Obed “OHG” Hernández-Gómez

Obed “OHG” Hernández-Gómez

Obed “OHG” Hernández-Gómez
Appointment: Assistant Professor of Wildlife Disease Ecology
Email: ohg@nmsu.edu
Expertise: Disease Ecology, Herpetology, Conservation Genetics

OHG Publications

OHG Lab 

Obed Hernández-Gómez is an assistant professor of wildlife disease ecology in the Department of Fish, Wildlife and Conservation Ecology at NMSU. Dr. OHG is a native of the El Paso – Las Cruces Area where he graduated from Bel Air High School, then El Paso Community College (licensed vocational nursing certificate) in 2007. He attended Texas Tech University from 2007 to 2010 with plans to apply to medical school, but wildlife research, nursing employment, and outdoor experiences meandered his career trajectory towards conservation biology. Dr. OHG obtained his PhD in conservation genetics from Purdue University in 2017. His dissertation work focused on describing the skin microbiomes of hellbender salamanders in the wild and captivity. In 2017 and 2019, Dr. OHG received two prestigious postdoctoral fellowships to study Californian amphibian disease and microbial ecology at the University of California – Berkeley. Dr. OHG served as an assistant professor at Dominican University of California from 2020-2023, where he taught biology courses and published research with several undergraduate researchers. Dr. OHG’s research focus in California was on assessing the distribution of emerging fungal diseases in western pond turtles and evaluating the effect of wildfires on terrestrial salamander microbiomes. Dr. OHG will be joining the FWCE department in January 2024.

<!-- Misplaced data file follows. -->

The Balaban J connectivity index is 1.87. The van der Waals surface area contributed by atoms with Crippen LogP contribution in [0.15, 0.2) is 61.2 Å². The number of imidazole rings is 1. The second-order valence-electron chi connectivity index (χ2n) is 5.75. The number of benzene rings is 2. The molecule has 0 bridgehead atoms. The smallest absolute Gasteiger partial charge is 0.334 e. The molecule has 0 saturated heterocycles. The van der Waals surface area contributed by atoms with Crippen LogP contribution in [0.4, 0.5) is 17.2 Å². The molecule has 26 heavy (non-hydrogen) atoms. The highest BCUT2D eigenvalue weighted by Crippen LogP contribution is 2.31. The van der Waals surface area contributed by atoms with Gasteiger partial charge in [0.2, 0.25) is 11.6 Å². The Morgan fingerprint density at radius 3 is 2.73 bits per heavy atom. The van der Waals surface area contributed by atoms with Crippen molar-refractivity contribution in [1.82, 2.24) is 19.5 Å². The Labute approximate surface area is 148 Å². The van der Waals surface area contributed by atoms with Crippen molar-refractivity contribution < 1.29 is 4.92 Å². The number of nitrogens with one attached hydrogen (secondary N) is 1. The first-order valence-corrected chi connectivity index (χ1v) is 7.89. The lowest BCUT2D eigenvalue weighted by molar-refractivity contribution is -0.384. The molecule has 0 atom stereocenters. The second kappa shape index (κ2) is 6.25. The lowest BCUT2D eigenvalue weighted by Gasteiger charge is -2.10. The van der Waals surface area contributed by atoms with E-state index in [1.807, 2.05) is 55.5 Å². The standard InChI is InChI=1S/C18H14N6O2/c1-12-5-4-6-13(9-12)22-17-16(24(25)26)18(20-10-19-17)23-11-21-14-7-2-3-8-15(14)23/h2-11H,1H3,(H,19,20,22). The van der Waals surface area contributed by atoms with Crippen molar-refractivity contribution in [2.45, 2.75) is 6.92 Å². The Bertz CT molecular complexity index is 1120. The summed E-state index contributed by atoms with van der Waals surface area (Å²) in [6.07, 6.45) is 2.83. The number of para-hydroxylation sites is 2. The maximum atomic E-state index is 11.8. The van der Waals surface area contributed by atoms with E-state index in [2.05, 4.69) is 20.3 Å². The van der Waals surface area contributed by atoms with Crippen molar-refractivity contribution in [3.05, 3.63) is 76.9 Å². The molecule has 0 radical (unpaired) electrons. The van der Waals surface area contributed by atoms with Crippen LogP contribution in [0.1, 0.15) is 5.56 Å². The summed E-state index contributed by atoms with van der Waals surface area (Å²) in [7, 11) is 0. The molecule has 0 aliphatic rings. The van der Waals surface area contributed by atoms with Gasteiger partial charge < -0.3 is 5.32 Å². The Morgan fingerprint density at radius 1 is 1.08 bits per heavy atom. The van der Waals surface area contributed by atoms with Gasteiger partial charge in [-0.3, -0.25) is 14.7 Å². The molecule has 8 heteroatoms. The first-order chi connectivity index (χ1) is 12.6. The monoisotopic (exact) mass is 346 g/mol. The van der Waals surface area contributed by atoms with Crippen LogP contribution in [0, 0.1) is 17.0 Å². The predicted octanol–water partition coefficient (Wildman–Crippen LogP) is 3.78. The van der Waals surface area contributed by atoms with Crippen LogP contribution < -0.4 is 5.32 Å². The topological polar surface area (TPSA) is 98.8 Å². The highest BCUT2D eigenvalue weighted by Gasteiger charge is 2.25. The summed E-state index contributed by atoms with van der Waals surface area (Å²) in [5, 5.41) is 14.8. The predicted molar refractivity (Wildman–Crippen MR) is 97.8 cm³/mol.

The OHG Lab @ NMSU studies wildlife disease ecology in New Mexico and western United States. The lab specializes in producing molecular and experimental tools to assess the effect of environmental change on pathogen prevalence in wildlife populations. The lab is currently developing environmental DNA (eDNA) assays to detect the presence of wildlife (turtles) and pathogen DNA in aquatic habitats using water. Members of the OHG Lab will apply these new molecular technologies to assess how stressors such as environmental change (e.g., wildfires) and the presence of invasive species influence disease outbreaks and severity in wildlife. The lab is also using captive populations at zoos (San Francisco Zoo) and on campus to investigate the effects of captivity, host immunogenetics, pollution exposure, and microbiome disturbance on disease progression in wildlife. Previous, OHG Lab collaborators include the Washington Department of Fish and Wildlife, East Bay Regional Parks, San Francisco Zoo, USGS, and the St. Louis Zoo. OHG Lab alumni have advanced to veterinary school, graduate school, and the biotechnology industry.